There is still a lot of potential in Australia and Paul says part of tapping into it is to improve the existing product offer in terms of both the bricks and mortar and the human capital.

Hotels worldwide are swapping properties at such a rate that the beleaguered traveller cannot always cope – increasingly that ‘nice little place we stayed at last time’ has either disappeared, changed its name or moved up or down a few stars, victim to the huge amount of ‘churn’ in the industry. Will it be the same with 8Hotels? It’s a business, Paul stresses, and therefore he should never say never when it comes to selling a property, but the company’s prime motive is operating hotels rather than simply buying and selling property. “Our focus is on continuing to build a great hotel business and a trusted brand. Currently we would only consider moving out of a property if that created a greater opportunity to move into a better hotel product. It’s not about making a quick buck and exiting.”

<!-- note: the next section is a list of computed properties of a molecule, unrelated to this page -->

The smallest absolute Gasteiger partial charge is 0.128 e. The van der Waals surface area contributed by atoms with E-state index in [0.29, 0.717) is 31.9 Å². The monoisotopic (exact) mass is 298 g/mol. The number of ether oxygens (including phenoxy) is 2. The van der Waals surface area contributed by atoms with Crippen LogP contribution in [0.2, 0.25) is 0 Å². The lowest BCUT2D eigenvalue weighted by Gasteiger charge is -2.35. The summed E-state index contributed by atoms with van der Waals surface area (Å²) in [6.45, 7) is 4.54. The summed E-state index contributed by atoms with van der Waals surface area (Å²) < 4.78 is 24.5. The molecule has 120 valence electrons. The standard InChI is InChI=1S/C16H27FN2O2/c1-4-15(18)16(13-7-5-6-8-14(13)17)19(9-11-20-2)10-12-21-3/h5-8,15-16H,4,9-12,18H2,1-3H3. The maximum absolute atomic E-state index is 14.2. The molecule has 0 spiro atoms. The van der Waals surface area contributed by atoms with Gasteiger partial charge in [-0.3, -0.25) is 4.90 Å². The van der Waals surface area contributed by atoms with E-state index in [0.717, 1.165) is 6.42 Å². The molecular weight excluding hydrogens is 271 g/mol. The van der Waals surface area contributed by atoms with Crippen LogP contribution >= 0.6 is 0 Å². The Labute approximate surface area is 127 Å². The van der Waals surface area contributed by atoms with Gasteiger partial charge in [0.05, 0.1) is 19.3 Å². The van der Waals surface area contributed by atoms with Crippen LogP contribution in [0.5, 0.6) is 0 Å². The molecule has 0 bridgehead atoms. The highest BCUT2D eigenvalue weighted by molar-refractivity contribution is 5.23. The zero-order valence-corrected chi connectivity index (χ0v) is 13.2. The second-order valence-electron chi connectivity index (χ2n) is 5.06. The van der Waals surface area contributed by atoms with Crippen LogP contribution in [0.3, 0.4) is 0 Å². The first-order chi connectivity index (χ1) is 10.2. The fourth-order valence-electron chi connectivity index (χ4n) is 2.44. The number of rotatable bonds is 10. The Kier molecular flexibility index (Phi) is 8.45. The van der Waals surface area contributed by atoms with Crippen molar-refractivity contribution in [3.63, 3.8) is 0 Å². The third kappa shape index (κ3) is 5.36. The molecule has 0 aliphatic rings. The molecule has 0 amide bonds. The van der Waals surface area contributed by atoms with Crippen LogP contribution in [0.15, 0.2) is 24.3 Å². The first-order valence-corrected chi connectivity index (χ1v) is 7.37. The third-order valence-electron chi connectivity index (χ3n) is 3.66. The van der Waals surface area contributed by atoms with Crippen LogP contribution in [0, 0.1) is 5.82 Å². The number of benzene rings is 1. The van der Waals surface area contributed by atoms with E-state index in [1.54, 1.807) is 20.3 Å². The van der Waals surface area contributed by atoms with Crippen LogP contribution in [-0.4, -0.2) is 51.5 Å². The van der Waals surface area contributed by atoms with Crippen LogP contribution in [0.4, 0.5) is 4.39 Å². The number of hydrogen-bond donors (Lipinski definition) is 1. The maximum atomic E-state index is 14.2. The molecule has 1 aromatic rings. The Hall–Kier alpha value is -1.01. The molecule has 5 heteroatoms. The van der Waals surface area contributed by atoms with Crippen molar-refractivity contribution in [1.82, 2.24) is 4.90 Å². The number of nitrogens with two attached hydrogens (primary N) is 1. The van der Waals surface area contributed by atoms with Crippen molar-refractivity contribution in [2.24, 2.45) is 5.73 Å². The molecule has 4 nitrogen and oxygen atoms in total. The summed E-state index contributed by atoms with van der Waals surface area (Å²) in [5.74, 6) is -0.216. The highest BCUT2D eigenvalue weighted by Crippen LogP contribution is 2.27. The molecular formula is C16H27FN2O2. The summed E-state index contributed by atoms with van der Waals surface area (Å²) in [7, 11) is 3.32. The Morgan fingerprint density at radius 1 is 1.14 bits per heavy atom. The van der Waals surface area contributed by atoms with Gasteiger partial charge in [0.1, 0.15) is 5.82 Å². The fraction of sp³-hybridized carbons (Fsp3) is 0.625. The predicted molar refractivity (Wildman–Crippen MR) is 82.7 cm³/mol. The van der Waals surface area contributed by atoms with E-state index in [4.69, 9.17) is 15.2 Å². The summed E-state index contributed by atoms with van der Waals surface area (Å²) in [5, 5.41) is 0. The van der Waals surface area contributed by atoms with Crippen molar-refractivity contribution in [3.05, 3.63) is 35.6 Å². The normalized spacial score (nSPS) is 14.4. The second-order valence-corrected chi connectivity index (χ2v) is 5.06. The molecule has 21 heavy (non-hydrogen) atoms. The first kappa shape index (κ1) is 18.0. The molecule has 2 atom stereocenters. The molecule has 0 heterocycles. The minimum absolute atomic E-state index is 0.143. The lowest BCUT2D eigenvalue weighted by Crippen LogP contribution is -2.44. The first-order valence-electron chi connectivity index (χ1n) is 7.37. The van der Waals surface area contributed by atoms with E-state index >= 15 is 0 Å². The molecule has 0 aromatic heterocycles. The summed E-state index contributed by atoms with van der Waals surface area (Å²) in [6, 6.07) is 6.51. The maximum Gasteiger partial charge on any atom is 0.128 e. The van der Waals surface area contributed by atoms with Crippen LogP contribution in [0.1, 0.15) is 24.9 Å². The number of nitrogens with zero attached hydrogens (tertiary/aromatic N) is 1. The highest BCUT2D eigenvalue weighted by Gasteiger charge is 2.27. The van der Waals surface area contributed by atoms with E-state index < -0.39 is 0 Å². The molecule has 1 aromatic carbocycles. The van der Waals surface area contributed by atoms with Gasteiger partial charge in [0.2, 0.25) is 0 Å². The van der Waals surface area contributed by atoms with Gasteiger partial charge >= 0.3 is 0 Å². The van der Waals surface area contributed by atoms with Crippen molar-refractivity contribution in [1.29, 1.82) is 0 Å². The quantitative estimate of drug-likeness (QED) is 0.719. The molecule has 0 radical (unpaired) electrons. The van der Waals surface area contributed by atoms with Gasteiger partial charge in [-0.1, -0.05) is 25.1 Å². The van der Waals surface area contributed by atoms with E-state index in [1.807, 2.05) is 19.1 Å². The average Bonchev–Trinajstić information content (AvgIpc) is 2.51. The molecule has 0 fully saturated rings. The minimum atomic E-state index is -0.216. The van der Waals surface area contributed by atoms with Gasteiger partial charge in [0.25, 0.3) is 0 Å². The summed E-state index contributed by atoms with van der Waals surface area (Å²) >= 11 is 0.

So what of the hotels themselves? The present range is intended to be “an inclusive rather than exclusive hotel group. A number of operators are now talking about that concept but not living it. There are boutique hotel companies that are aiming at the mid or even budget markets to try to seem inclusive but are presenting to a demographic that is quite exclusive. We are trying to open our doors to everyone who is looking for something a little bit different.”

Paul is reluctant to talk about stars and classifications, although gives the Denman Hotel in Thredbo (near Mt Kosciuszko) 4.5 stars and the much cheaper Albany Hotel in Melbourne’s South Yarra 3.5 stars. The only luxury standard Paul is interested in is “our service.” All of the company’s offerings feature high levels of comfort and cleanliness, he says, and each property has “an interesting design aesthetic and a seven-star location.” Each property is uniquely fitted out (Paul says corporate travellers are coming round to the ’boutique’ concept as opposed to the standardised offers of the big chains), and rates appear to be refreshingly transparent, online and upfront without complicated form-filling.